Q. My third ventricle has grown from 4 mm to 6 mm after an SAH. Why?

Answered by
Dr. Ashok Kumar Choudhary
and medically reviewed by iCliniq medical review team.
This is a premium question & answer published on Jul 23, 2017

Hi doctor,

I am currently abroad on vacation, and I had an important question, which could not wait until I saw my primary care neurologist when I am back home. Five months back, I was involved in a serious hit and run accident (me being the victim). I sustained numerous injuries, the most prevalent being a traumatic brain injury (SAH). I was released from the hospital after about a month and returned home to continue recovering with my family.

After months of recovery and PT for my femur surgery, I am just now beginning to get back on my feet, and I am planning on returning to work as a professor at the end of next month. During my last neurological examination, the CT scan found that my third ventricle has grown from 4 mm to 6 mm. This worries me tremendously since the research I have done online signifies that this may indicate hydrocephalus (attached is the radiologist findings).

My question to you is, can my third ventricle enlarging be anything other than hydrocephalus? Is this a common occurrence after a traumatic SAH due to an accident? If it is indeed hydrocephalus, is the only treatment a shunt? Is there a less invasive treatment? I am really scared beyond words, and I am hoping that I do not end up with hydrocephalus. What is the usual timeline for the hydrocephalus to develop after SAH? I will be sure to get a full check-up once I see my neurologist in a few weeks, but I just cannot wait any longer for an answer. Thank you for your time.



Welcome to

I read your query and understand your concerns.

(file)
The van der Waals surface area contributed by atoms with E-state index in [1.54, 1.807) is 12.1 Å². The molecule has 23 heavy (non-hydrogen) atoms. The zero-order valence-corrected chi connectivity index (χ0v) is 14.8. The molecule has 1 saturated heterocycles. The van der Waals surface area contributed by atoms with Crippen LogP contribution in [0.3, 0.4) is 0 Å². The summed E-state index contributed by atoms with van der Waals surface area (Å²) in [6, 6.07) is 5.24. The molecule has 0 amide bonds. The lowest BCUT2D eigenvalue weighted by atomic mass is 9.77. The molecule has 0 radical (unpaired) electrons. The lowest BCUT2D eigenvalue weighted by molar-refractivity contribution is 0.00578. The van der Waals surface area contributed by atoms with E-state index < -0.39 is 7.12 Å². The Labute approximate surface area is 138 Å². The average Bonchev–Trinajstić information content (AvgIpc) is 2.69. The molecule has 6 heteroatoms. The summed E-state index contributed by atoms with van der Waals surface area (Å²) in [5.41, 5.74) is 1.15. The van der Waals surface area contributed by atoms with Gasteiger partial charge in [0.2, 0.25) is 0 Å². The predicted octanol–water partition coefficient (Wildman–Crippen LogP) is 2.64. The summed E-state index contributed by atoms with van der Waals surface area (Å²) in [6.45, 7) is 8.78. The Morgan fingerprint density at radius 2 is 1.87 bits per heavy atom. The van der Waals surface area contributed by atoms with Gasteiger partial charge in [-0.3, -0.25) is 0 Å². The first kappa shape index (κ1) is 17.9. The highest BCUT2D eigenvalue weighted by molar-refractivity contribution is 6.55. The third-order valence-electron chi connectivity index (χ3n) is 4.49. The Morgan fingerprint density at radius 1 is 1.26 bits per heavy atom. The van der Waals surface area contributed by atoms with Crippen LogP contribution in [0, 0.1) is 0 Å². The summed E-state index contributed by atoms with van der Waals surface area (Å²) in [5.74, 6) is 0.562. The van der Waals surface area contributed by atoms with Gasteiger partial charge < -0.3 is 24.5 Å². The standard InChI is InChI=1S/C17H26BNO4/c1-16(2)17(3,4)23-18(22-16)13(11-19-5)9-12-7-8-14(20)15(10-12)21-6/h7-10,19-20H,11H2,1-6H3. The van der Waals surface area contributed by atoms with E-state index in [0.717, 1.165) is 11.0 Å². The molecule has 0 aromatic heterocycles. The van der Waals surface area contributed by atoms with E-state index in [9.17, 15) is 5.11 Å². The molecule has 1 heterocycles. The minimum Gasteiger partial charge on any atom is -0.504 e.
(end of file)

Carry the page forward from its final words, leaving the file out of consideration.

• The other likely cause for enlargement of lateral ventricles includes injury to the brain tissue leading to vacuum effect on ventricular system and enlargement. However, considering no damage to other parts of the brain, I do not think this is a possible explanation for the observed findings in current CT scan. Although, it is theoretically possible.
  • Hydrocephalus is one of the common and incapacitating complications of all forms of SAH (subarachnoid hemorrhage) including traumatic one. There is some data, which suggest that almost 20 % of individuals with SAH tend to develop hydrocephalus in the long run.
  • A shunt is the only option which shows proven effect although medication is one other option, which can be used but with limited effect. Having said this, I like to assure you that if there is further enlargement, medication can be considered as an initial treatment. I would also like to inform you that most hydrocephalus develops acutely and chances of developing hydrocephalus, in the long run, are very low.

I hope this helps you. Feel free to write back to me if you have more questions. Thanks and regards.

For more information consult a neurologist online -->

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